University of Oklahoma College of Pharmacy team wins NCPA business plan competition
ORLANDO, Fla. — A business plan developed by a team of pharmacy students from Oklahoma has won an award from the National Community Pharmacists Association and Good Neighbor Pharmacy.
The NCPA announced Monday that the University of Oklahoma College of Pharmacy team was named the winner of the 2013 Good Neighbor Pharmacy National Community Pharmacists Association Pruitt-Schutte Student Business Plan Competition. The runners-up were the team from the Stockton, Calif.-based University of the Pacific, Thomas J. Long School of Pharmacy and the University of Arkansas for Medical Sciences College of Pharmacy. In all, 39 teams competed.
"All of the business plans were well-done," NCPA president and Anniston, Ala., pharmacy owner Donnie Calhoun said. "The three finalists not only presented excellent written business plans, but followed up with outstanding live presentations. I want to congratulate this year’s winning team from the University of Oklahoma College of Pharmacy for their impressive efforts."
The NCPA said the contest was the first national competition of its kind in the pharmacy profession and is now in its 10th year, named in honor of two champions of independent pharmacy, the late Neil Pruitt and H. Joseph Schutte and supported by Good Neighbor Pharmacy.
The three finalist teams made live presentations of their business plans before the competition judges and a large audience, and were honored at the NCPA Foundation’s award ceremony Sunday. The results of the competition were announced during the opening general session of the NCPA’s 115th annual Convention and Trade Exposition, which began Saturday and lasts through Wednesday in Orlando, Fla.
The University of Oklahoma team won $3,000 for their local NCPA chapter and $3,000 contributed to the school in the name of dean JoLaine Draugalis to promote independent pharmacy. The University of the Pacific team received $2,000, and the University of Arkansas team received $1,000.
NCPA recognizes pharmacy schools, students for legislative, patient outreach initiatives
ORLANDO, Fla. — The National Community Pharmacists Association Foundation on Monday announced the top student chapters and outstanding student chapter members at the NCPA 115th Annual Convention and Trade Exposition. Sponsored by the McKesson Foundation, the 2013 NCPA Student Chapter of the Year is the University of Texas at Austin; the first runner-up is the University of Houston; and the second runner-up is the University of Colorado Skaggs School of Pharmacy and Pharmaceutical Sciences.
In addition, the 2013 NCPA Most Improved Chapter winner is Palm Beach Atlantic University School of Pharmacy, while the University of Texas at Austin also won the Health and Wellness Challenge and Ohio Northern University won the NCPA Legislative Advocacy Challenge. The NCPA Legislative Advocacy Challenge and the Health and Wellness Challenge are projects created by the NCPA Student Leadership Council to engage NCPA student chapters in legislative and patient outreach activities in their community.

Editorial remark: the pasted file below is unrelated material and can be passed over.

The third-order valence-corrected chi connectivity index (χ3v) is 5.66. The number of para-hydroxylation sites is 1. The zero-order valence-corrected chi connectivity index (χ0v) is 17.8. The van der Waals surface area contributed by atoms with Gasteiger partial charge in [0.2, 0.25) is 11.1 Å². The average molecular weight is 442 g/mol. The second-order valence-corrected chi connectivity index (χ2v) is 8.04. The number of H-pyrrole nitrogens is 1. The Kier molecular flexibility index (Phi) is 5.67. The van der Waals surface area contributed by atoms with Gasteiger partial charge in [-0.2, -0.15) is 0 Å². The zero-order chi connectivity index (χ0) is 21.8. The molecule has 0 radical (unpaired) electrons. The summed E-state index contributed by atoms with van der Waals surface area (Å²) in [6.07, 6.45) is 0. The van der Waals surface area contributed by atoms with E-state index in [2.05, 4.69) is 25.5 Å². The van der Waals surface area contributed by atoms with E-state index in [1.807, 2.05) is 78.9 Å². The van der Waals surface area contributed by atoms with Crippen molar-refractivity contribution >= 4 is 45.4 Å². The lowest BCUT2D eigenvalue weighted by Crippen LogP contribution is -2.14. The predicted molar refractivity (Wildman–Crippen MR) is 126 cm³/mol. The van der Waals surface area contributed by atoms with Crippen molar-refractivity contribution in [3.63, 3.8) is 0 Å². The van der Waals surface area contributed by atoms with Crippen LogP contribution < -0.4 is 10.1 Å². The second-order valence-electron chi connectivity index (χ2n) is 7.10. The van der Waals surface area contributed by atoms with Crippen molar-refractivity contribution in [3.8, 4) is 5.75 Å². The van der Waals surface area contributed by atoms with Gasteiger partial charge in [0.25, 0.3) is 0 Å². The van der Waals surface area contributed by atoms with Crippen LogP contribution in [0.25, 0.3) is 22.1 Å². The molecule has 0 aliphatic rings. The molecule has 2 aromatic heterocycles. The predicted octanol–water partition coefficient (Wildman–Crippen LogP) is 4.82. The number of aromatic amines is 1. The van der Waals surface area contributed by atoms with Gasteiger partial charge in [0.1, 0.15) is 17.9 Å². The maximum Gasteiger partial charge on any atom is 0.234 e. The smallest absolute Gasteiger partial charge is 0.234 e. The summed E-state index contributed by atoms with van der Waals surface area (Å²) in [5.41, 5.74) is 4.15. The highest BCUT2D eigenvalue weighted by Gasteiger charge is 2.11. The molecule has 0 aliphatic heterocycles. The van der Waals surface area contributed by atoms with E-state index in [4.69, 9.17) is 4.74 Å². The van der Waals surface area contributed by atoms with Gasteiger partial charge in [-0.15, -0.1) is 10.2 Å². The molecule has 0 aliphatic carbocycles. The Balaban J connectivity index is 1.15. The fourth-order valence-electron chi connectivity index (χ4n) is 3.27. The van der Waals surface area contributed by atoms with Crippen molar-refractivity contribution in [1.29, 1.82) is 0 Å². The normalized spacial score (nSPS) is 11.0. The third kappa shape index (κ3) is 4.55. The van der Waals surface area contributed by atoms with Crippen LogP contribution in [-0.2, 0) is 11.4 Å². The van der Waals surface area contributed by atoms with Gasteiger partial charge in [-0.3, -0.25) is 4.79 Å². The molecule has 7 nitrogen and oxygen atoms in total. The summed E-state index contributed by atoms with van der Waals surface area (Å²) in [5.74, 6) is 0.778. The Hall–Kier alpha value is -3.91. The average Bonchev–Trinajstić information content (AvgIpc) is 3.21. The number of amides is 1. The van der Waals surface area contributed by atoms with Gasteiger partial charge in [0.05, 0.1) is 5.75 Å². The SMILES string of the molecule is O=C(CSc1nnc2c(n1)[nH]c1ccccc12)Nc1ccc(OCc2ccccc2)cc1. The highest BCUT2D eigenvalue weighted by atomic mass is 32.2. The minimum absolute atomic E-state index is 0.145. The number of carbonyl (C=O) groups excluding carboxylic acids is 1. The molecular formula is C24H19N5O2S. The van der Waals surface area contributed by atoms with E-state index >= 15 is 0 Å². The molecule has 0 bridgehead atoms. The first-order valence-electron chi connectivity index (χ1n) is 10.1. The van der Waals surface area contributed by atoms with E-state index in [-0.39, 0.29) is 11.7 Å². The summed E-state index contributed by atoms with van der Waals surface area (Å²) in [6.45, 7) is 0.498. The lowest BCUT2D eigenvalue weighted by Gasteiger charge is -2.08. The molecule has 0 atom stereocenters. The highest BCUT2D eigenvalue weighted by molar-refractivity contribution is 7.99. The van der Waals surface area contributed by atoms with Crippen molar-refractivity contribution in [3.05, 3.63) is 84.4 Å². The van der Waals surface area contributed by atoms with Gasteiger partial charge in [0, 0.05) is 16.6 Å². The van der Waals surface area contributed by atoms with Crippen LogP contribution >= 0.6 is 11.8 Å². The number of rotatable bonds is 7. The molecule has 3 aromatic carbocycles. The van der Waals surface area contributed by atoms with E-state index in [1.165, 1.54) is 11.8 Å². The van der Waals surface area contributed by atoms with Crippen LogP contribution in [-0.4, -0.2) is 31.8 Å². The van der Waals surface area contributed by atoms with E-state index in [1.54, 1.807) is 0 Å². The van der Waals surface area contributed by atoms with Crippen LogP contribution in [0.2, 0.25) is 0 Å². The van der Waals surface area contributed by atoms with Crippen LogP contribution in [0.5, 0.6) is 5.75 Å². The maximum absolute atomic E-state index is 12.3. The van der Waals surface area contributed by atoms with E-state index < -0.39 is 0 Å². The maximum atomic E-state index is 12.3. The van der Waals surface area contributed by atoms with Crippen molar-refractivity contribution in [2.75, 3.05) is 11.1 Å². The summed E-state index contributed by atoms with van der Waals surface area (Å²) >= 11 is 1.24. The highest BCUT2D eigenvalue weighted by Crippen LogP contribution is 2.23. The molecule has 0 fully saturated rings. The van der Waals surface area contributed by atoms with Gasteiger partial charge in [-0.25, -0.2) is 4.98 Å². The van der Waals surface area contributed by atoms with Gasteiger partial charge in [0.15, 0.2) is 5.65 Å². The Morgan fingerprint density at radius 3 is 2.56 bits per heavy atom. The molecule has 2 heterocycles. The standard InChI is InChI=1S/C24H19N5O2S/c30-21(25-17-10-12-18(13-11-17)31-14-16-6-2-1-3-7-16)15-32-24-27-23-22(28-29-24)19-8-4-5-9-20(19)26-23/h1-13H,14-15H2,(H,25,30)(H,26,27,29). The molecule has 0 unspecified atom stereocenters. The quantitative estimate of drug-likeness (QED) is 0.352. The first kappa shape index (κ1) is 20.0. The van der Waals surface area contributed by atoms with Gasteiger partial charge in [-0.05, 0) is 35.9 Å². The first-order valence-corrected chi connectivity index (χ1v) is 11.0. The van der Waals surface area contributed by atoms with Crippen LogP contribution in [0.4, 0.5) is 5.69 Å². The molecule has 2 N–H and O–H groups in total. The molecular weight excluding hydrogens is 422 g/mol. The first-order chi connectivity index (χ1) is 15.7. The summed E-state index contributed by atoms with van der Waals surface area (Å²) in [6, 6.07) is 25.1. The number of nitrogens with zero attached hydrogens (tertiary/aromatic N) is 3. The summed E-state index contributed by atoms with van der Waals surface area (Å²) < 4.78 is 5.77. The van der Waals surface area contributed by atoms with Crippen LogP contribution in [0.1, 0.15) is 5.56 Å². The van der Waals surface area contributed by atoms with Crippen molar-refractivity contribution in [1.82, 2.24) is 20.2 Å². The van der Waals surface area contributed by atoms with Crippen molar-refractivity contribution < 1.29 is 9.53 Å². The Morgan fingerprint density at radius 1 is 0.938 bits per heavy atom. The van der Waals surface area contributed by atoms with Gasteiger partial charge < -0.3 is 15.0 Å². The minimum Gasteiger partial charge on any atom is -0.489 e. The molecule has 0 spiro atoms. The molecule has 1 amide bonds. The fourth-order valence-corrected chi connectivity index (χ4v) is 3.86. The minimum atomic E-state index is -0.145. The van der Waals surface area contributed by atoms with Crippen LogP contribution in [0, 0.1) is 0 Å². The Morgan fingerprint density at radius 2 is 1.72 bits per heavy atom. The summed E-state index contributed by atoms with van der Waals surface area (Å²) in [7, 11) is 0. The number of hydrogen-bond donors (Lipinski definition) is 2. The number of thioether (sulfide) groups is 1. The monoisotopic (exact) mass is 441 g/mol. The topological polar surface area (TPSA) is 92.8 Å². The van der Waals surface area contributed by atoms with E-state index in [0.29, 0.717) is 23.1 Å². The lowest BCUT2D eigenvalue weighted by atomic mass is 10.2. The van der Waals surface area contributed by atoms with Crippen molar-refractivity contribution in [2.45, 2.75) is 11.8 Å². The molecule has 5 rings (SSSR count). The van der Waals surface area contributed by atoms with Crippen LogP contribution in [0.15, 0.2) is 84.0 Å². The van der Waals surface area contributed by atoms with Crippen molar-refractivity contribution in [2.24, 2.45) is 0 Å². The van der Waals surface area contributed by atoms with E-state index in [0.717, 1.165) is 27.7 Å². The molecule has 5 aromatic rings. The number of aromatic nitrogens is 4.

“NCPA student chapters help future pharmacists become future pharmacy owners through entrepreneurial-based programs during their collegiate experience,” stated Sharlea Leatherwood, NCPA Foundation president. "Amazingly, many of our 2013 honorees were recipients of the same awards in 2012, which is clearly an indication of the ongoing commitment to excellence of these schools.”
The award criteria included commitment to community service, recruiting new members, promoting independent community pharmacy and advocating legislative action.
In addition, 32 pharmacy students were honored as NCPA Outstanding Student Chapter Members of the Year after being nominated by their peers and faculty at each of their respective schools. All of the chapter awards are sponsored by the McKesson Foundation.
Fewer than one-quarter of Medicare beneficiaries compared drug costs in 2013, missing $600 in savings
MOUNTAIN VIEW, Calif. — More than three-quarters of Medicare beneficiaries don’t compare drug prices when shopping for their health plans, according to a new study.
The study, conducted by eHealth, found that 78% of respondents don’t compare prices, but that the average beneficiary could have saved more than $600 this year on out-of-pocket prescription drug costs if he had. The study was based on an analysis of more than 450,000 unique visitor sessions during Medicare’s 2013 Annual Enrollment Period.
Overall, during the enrollment period only 22% of shoppers entered the names and dosages of prescription drugs they were taking while comparison shopping for Medicare Advantage Drug Plans or standalone Medicare Prescription Drug Plans. According to a survey by the Department of Health and Human Services, 90% of Americans older than 65 had at least one prescription drug expense in 2010.